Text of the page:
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My PFM are tight, Why Am I Still Leaking?

Hi friends! You may have heard that weak pelvic floor muscles can cause urinary leakage, but did you know that pelvic floor muscles that are too tight can also contribute to incontinence? How can this be? Having tight pelvic floor muscles means they are really strong, right? It's not quite that simple. This week we are going to talk about why tight pelvic floor muscles can still have a hard doing their job well.


A healthy muscle is able to fully contract (at the right time) and then it’s able to fully relax (at the right time). An overactive pelvic floor muscle is stuck halfway in between the two—it is not relaxing well but it is also not contracting well. It is often painful, stiff, and tight but it’s not contracting well to do the job that it needs to do and therefore causes urinary leakage.


Have you ever heard of Kegels? They are an exercise that can be done for the pelvic floor. Kegels are often recommended to help with common pelvic floor problems like urinary leakage. If we practice Kegel exercises when our pelvic floor is tight and the muscle does not know how to relax, we will likely make symptoms worse. This is why some individuals with leakage might think that “Kegels don’t work.”


With that said, treating overactive pelvic floor muscles and strengthening weak muscles involves much more than just the pelvic floor itself! If you are experiencing pelvic pain or pelvic floor muscle tightness, a pelvic therapist is a great resource. They can not only help you to address your symptoms but also figure out why your pelvic floor muscles are tight in the first place.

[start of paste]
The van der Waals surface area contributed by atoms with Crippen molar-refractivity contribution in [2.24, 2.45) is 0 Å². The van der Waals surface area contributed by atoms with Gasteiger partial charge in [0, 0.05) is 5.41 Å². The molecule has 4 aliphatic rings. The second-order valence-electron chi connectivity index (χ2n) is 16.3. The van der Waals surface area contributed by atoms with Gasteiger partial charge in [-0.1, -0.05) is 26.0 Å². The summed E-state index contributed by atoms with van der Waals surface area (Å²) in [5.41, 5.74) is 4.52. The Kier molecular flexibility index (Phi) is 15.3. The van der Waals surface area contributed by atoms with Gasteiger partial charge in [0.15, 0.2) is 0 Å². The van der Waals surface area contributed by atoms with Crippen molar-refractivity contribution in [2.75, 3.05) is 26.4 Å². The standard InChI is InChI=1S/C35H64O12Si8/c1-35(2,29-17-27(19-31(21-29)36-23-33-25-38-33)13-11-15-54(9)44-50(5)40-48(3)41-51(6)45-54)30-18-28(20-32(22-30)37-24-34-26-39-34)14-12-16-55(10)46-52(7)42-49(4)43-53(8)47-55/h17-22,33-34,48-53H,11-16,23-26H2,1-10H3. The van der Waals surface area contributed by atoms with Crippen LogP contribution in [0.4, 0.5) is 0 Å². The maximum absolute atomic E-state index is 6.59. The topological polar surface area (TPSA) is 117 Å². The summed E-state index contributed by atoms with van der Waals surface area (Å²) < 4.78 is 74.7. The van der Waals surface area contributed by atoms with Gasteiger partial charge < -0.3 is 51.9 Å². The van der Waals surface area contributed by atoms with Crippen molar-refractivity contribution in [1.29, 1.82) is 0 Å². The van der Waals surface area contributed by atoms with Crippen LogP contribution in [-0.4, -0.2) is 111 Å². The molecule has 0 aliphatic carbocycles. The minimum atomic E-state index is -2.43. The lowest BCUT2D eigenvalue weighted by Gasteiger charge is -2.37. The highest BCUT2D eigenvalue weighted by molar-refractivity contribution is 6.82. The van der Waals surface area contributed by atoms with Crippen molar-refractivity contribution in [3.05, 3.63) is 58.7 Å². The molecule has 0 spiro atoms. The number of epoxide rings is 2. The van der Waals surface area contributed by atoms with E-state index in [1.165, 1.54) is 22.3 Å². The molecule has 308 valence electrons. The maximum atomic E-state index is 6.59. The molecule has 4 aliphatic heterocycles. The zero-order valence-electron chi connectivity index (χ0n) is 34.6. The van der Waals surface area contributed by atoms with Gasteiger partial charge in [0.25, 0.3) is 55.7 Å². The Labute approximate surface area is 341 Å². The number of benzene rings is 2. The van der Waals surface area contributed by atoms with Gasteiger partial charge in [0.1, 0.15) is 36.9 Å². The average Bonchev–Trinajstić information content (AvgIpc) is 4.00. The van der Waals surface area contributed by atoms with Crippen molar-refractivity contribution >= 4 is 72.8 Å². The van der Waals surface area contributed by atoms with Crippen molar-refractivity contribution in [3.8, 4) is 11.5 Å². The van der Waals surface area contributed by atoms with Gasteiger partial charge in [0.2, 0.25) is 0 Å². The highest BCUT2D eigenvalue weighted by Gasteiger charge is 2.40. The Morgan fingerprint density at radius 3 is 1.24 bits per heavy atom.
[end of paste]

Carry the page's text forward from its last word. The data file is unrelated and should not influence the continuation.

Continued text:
Your therapist may use many different techniques in addition to exercises. They may use hands-on techniques to help improve tissue flexibility and range of motion. To help with pain they might use modalities like heat, ice, and electrical stimulation. They may also give you at home treatments to do including the use of vaginal dilators or a pelvic wand.


Tight pelvic floor muscles often happen because of weakness in another area of the body. A pelvic floor therapist should do a thorough assessment and help to develop an program based on your individualized needs. Pelvic floor therapy often incorporates breathing exercises, hip and core stretching and strengthening exercises, coordination training, and so much more!


If you go to a pelvic therapist and they only give you Kegels to do, we highly suggest seeking out a different therapist. You can search four free databases for pelvic floor therapists near you at www.mypfm.com/find-a-pt.


There may be several factors that limit your ability to see a therapist, including time, money, or even the availability of a therapist near you. If this is the case, the Women’s DIY Pelvic Pain Relief Program can be a good alternative.



Remember that there is hope! You don’t have to live with constant pelvic pain and urinary incontinence.


To learn more about your pelvic floor muscles, check out these great resources:


For providers, check out our online courses to help your clients. Consider joining our Ambassador Program and most of our courses are included with your membership!


Written by Emily Reul, PT, DPT

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